Physical and Psychological Effects of Marijuana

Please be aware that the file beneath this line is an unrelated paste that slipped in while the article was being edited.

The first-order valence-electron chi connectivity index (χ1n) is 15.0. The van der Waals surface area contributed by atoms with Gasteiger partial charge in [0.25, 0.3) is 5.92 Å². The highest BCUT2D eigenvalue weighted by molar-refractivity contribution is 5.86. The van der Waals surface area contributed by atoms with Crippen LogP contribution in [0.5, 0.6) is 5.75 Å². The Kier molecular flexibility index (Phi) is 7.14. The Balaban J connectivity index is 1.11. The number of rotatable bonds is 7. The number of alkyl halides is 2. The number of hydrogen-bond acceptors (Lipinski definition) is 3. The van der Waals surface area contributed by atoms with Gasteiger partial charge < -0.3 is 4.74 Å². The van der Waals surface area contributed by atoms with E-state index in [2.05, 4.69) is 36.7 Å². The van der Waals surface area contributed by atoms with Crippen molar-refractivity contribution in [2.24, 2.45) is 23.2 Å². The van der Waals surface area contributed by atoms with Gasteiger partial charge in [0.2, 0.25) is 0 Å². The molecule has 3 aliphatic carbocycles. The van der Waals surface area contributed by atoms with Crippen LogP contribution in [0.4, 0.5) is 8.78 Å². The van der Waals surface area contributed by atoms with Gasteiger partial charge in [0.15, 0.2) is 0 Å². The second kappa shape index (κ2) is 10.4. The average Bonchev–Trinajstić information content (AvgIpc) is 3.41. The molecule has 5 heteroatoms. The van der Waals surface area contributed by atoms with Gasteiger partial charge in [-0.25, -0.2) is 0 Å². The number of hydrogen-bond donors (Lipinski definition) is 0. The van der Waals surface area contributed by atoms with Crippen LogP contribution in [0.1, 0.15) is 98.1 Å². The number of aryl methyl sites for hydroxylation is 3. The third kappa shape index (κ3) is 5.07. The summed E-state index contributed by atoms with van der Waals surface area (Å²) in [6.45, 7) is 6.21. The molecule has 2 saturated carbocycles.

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Marijuana while illegal on a federal level has been legalized in 18 states and the District of Columbia for medical use and also for personal use for anyone over 21 in Washington and Colorado. 48% of Americans admit to using marijuana according to a 2013 survey conducted by Scientific America. With the change in public opinion concerning marijuana the need to understand the effect and consequences associated with its use are vitally important. What are the effects on the brain and the rest of the body? Does it matter when you start using marijuana? Also what is the effect marijuana use has on a person’s life, to include school, work, family and friends. According to the National Institute on Drug Abuse marijuana causes the user to feel euphoric by acting on the brain’s reward system. The euphoria is caused by the release of dopamine it to the user system. Other effects can include heightened sensory perception (e.g., brighter colors), laughter, altered perception of time, and increased appetite. Marijuana also inhibits the formation of new memories and causes coordination and balance to be degraded. These reactions are caused by binding the receptors in the cerebellum and base ganglia. The effect is similar to the impairments that are normally associated with consuming alcohol. Habitual users can also develop acute psychosis, a fundamental derangement of the mind (as in schizophrenia) characterized by defective or lost contact with reality especially as evidenced by delusions, hallucinations, and disorganized speech and behavior (Merriam-Webster Dictionary). The IQ level of a marijuana users also decreases over time according to a Duke University study conducted by clinical psychologist Madeline Meier “people who bega... ... middle of paper ... ...s Khamsi, R. (2013, May 31) How Safe Is Recreational Marijuana. Scientific American. Retrieved from Rogeberg, O. (2013). Correlations between cannabis use and IQ change in the Dunedin cohort are consistent with confounding from socioeconomic status. Proceedings Of The National Academy Of Sciences Of The United States of America, 110(11), 4251-4254. Doi: 10.1073/pnas.1215678110 Wenk, G. (n.d.). Retrieved from Macleod, J., Oakes, R., Copello, A., Crome, I., Egger, M., Hickman, M., & ... Smith, G. (2004). Psychological and social sequelae of cannabis and other illicit drug use by young people: a systematic review of longitudinal, general population studies. Lancet,363(9421), 1579-1588.

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